People-centric sustainable tourism development | Sunday Observer

People-centric sustainable tourism development

Tourism is a multifaceted and interconnected dynamic industry. It can generate an immeasurable contribution to a country or destination through socio-economic development, cultural enhancement and environment-friendly improvement. If the industry is properly guided. such contributions can be created, enhanced and distributed among different sectors and segments of people through its Backward and Forward Linkages together with its Direct, Indirect and Induced Effects. As a result, the industry has a great potential to be an economic stimulator or driving force in providing manifold income and revenue generation sources, employment opportunities, a reliable source for foreign exchange earnings and consequently direct such contributions for the economic growth and development of a country.

The rapidly growing tourism industry has evidently illustrated its strong economic linkages for regional and local economic development in many countries. The economic contribution of tourism to the peripheral rural and urban areas is stimulated through the integration of tourism development activities in the agricultural, industrial and service sectors of the economy.

Tourism: An Effective Tool for Reducing of Unemployment and Underemployment

Tourism development has shown its potential power of reducing the prevailing unemployment and underemployment of rural and urban sectors, more specifically with the agriculture and informal sector of the economy. A well-focused and prioritised tourism development effort in suitable /locations with specific activities and events in rural and urban economies can capitalise such unemployed and underemployed human and other resources to energise the local and regional economies.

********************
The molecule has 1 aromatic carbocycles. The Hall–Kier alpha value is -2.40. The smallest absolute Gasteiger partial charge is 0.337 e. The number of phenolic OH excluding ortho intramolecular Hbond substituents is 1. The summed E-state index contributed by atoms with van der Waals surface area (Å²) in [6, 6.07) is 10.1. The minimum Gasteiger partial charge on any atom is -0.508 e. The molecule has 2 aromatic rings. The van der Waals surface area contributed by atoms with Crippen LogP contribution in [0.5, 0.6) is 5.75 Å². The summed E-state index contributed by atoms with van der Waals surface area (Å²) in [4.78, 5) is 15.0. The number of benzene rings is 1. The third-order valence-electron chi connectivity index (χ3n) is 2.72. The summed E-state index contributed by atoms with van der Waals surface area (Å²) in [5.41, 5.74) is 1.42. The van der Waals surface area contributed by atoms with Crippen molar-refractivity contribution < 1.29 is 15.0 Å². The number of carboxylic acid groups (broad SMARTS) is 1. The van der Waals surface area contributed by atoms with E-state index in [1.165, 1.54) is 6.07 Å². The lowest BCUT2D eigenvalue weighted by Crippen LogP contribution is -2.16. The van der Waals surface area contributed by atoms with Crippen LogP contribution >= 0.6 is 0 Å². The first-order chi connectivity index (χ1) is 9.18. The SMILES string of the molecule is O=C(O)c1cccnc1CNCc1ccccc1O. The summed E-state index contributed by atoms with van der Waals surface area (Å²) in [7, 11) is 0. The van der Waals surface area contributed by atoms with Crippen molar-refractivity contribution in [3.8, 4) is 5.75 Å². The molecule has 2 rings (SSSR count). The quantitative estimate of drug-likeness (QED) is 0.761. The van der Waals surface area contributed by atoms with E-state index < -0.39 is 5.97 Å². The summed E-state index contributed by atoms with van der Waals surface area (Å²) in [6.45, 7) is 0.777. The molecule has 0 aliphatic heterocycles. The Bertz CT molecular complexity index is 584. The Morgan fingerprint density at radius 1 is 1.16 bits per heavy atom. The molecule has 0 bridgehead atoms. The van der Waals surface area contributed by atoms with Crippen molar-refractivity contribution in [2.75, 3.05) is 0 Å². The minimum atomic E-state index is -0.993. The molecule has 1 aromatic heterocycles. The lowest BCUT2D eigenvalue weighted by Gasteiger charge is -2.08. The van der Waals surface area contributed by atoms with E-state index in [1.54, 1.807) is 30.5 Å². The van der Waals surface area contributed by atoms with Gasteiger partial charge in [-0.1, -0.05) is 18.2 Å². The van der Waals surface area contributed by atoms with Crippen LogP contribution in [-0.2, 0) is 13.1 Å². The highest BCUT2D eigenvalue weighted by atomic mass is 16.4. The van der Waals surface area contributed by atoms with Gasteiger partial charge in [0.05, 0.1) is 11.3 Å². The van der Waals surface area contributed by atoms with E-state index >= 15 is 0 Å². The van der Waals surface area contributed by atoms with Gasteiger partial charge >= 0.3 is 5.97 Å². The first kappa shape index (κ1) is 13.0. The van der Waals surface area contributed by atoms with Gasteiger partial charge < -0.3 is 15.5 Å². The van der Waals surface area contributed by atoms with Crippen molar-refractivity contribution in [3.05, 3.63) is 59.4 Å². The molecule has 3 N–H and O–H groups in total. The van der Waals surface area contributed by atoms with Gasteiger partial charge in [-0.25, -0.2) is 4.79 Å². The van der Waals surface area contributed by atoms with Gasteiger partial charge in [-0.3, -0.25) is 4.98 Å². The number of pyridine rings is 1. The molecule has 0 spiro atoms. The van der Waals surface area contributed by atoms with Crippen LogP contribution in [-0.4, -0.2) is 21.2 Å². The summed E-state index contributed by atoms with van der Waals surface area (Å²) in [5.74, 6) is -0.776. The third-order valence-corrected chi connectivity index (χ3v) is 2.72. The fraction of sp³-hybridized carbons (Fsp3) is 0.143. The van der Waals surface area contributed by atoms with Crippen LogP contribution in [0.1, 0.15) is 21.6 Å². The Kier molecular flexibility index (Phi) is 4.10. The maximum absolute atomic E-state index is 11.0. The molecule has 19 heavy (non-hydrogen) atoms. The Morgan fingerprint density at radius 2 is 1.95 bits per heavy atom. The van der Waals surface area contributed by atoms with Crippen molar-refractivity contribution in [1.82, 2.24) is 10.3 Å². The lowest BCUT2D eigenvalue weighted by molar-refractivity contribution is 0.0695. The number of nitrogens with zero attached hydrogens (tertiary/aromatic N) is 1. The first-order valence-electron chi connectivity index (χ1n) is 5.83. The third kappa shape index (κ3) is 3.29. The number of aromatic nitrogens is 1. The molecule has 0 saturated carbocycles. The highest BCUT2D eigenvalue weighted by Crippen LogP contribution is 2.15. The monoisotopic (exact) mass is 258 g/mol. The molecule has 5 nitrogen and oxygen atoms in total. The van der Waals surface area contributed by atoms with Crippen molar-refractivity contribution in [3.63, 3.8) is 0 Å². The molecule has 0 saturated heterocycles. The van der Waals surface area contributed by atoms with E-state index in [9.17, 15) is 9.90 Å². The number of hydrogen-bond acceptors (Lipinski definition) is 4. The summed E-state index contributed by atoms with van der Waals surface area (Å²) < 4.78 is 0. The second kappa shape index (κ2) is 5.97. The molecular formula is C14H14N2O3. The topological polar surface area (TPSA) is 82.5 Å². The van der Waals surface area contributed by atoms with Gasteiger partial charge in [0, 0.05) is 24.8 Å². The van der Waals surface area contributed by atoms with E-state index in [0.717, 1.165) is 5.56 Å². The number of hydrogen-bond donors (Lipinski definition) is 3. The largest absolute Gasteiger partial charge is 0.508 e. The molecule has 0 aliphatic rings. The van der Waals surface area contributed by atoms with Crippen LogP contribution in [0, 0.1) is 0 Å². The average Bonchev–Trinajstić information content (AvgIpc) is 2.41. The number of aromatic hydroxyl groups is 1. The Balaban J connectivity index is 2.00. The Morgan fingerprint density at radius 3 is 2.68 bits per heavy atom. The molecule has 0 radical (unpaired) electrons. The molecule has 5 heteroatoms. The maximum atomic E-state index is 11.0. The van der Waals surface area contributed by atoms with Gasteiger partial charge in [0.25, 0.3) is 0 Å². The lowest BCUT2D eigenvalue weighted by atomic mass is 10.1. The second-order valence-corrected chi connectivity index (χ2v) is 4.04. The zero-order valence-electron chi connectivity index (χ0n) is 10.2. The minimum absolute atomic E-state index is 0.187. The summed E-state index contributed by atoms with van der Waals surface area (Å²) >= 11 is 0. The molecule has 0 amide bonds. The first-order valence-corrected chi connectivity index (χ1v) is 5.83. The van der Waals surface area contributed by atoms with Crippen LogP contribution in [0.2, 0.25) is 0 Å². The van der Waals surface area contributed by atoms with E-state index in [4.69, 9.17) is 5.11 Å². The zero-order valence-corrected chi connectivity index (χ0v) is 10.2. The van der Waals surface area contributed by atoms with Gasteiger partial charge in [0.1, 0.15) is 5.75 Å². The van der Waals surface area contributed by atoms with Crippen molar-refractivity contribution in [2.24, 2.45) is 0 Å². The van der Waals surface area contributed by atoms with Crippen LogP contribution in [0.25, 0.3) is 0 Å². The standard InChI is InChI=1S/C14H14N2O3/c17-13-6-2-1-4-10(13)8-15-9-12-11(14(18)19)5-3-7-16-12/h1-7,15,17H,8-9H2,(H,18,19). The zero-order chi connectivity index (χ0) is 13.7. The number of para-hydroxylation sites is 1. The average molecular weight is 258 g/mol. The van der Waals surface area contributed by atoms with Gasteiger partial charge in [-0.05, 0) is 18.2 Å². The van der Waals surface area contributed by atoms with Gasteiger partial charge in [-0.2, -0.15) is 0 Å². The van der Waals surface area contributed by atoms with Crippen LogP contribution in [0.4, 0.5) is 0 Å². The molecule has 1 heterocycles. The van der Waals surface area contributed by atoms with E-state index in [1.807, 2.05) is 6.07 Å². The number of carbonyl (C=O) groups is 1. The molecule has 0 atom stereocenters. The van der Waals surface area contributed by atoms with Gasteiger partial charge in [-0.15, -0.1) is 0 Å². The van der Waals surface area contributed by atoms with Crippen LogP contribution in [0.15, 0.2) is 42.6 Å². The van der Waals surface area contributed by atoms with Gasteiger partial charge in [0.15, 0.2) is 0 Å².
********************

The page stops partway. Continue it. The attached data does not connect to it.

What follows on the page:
Key Highlights of Growing Global Tourism:

· At present, global tourism has become the 3rd highest GDP contributor to the global economy, representing more than 10 per cent of the total world GDP. The , Travel and Tourism industry generates one in 10 jobs (319 million) worldwide and also generates 10.4 per cent of the world GDP.

· The Global travel and tourism industry has made a paradigm-shift. It has replaced the Wealthy-Friendly deiuxe travel in to a more democratic mass-friendly travel, and also from more westernised travels into globalised travels. This has been due to several reasons. Among these reasons, (1) reducing of travel barriers, (2) falling real travel costs, (3) rapid growth of disposal income and increase of the middle-income class in many countries, (4) positive changes in global political settings and travel attitudes have led to an era of flourishing travel and tourism industry at global level, despite having several terrorism activities and economic recessions. More specifically, booming rich and increasing middle income earners are identified as one of the major reasons for creating a rapid growing trend in travel and tourism demand in the globe.

· Furthermore, the recent forecasting on global tourism development clearly indicated that the most decisive regions of global tourism development in future will be Africa, the Middle East and Asia-Pacific while predicting a slow growth trend in tourism development in Europe and the Americas.

According to the UNWTO, more than 40 per cent of the world arrivals is represented by 10 top countries.

Sri Lanka Tourism: A Story of Untapped Potential

It has been clearly evident that the travel and tourism sector has been one of the successful industries in the post-war economy of Sri Lanka. The industry’s growth has significantly contributed to increase (1) level of employment, (2) foreign exchange earnings, (3) government revenue and subsequently (4) the economic growth of the country, through its direct, indirect and induced effects with a strong backward-forward linkages.

During past decade, from 2009 to 2018, tourist arrivals increased by nearly 475 per cent while foreign exchange earnings of tourism increased by nearly 1150 per cent. Similarly, levels of direct and indirect employment (total employment) increased by nearly 200 per cent while formal accommodation capacity increased by approximately 70 per cent.

As a result of this impressive performance, Sri Lanka Tourism has now become the 3rd highest foreign exchange earner of the country, leading to reduce the current burning deficit of the Trade Account in the Balance of Payment of the country.

However, reaching an unchecked conclusion that Sri Lanka Tourism is successfully performing by just looking at its current positive performance could surely be misreading the reality.

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